Energy Management: Project or Process

Commitment to continuous improvement helps small steps become 10-20 percent savings
By Jaron Vande Hoef | April 10, 2012

For industrial processing facilities, energy costs are usually among the top three operating costs, making it a prime area to focus efficiency efforts. Production costs like labor and input costs are somewhat fixed, whereas energy expenses can be reduced without sacrificing production capacity or quality. Finally, the risk of increasing energy cost is higher than ever before. Just look at these 2003 statistics from  to understand why:

• Global demand for all energy sources is forecast to grow by 57 percent over the next 25 years.
• U.S. demand for all types of energy is expected to increase by 31 percent within 25 years.
• By 2032, electricity demand in the U.S. will grow by at least 40 percent.

To meet this demand increase, new power generation equal to nearly 300 1,000-megawatt power plants will be needed by 2030, and to pay for these new power plants, energy costs will increase. The good news is that companies can reduce overall energy consumption to impact the bottom line.

Opportunities to capture energy management savings are real. If we look at buildings and industrial facilities as a single component of energy use in the U.S., we see some dramatic numbers. The total number of buildings and industrial facilities in the U.S. has grown to over 5 million with an annual energy cost estimated at $202.3 billion. It is further estimated that at least 30 percent of the energy consumed in these buildings is done so either inefficiently or unnecessarily. Certainly there is both reason and opportunity for energy management.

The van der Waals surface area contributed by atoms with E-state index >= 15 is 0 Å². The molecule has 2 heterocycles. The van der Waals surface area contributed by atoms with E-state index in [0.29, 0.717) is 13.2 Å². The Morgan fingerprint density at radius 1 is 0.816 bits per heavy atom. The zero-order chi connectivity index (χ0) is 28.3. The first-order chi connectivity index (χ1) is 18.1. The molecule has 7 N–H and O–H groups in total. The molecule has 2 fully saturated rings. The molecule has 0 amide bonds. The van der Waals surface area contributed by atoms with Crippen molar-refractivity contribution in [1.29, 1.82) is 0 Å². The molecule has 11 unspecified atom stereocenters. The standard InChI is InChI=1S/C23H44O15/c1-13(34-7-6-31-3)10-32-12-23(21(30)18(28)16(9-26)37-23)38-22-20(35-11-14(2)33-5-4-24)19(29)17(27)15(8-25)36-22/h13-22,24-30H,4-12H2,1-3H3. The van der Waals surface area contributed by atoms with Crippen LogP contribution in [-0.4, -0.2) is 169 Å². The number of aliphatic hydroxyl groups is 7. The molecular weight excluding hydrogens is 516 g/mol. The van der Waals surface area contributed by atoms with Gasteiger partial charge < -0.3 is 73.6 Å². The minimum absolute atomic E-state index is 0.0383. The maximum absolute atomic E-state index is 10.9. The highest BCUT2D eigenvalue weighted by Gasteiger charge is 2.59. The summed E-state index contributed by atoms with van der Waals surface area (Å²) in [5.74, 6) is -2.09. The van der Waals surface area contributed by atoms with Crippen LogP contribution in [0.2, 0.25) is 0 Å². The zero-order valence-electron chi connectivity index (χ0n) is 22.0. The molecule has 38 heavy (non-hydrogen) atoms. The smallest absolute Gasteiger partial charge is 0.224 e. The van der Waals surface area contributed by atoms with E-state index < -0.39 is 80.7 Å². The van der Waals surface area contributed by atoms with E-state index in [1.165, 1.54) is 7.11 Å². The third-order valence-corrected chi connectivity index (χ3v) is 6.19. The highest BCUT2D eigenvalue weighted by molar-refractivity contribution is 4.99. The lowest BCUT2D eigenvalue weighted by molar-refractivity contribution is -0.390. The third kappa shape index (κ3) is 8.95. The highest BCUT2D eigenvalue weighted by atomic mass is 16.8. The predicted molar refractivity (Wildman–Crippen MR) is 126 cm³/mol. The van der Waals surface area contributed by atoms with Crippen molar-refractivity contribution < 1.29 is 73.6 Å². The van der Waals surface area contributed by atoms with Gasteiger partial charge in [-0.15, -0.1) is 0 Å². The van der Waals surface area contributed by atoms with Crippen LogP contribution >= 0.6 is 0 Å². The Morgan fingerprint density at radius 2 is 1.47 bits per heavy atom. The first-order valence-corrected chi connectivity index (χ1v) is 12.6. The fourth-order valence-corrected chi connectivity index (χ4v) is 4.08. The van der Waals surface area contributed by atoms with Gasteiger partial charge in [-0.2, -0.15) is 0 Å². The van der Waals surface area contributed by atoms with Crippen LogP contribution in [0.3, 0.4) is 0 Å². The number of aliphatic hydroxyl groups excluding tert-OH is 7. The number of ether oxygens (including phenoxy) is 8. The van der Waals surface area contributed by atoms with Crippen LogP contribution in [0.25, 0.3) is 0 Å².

Anyone with a home appliance is sure to have heard of Energy Star. Energy Star also has a program that focuses on buildings and industrial plants. It has developed focus groups, key performance indicators, and best practices for specific industries, such as corn refining, food processing, petrochemical manufacturing and oil refining. Energy Star’s seven-step system has helped many industrial facilities achieve 10 to 20 percent savings on energy costs. With electricity bills easily exceeding $100,000 per month for a large processing facility, a conservative 10 percent savings results in annual savings of $120,000 in electricity cost alone.

Good energy management is a process. Single projects will reduce energy costs, but without a process in place to keep them down and monitor them, the costs will creep back up. The metaphor of low-hanging fruit applies. Basic, quick and easy energy reduction projects produce immediate energy savings, but that low-hanging fruit will grow back time and again, if there is not a process to prevent it from doing so.

7-Step Energy Star Program
There are three things to do first when making a commitment to continuous improvement, the first of the seven steps. Consider appointing an energy director—one with a personal passion for energy management—to take the lead in setting goals, tracking progress and promoting the energy management program. This person is not necessarily a technical expert, but should understand all aspects of your business and how energy management will help achieve both financial and environmental goals. Depending on the size of the organization, the energy director role could be full time or part time. It is common for a facility manager, lead process engineer or a plant manager to fill the role of energy director. Outside consultants could also support this role. With the energy manager identified, form a dedicated energy team to execute the facility’s energy management activities and ensure integration of best practices across the facility. Include individuals from all major areas of the facility. Then, institute an energy policy to serve as a vision statement and provide a foundation for future decisions. This policy is the base for setting performance goals and for integrating energy management into the organizations’ culture and operations.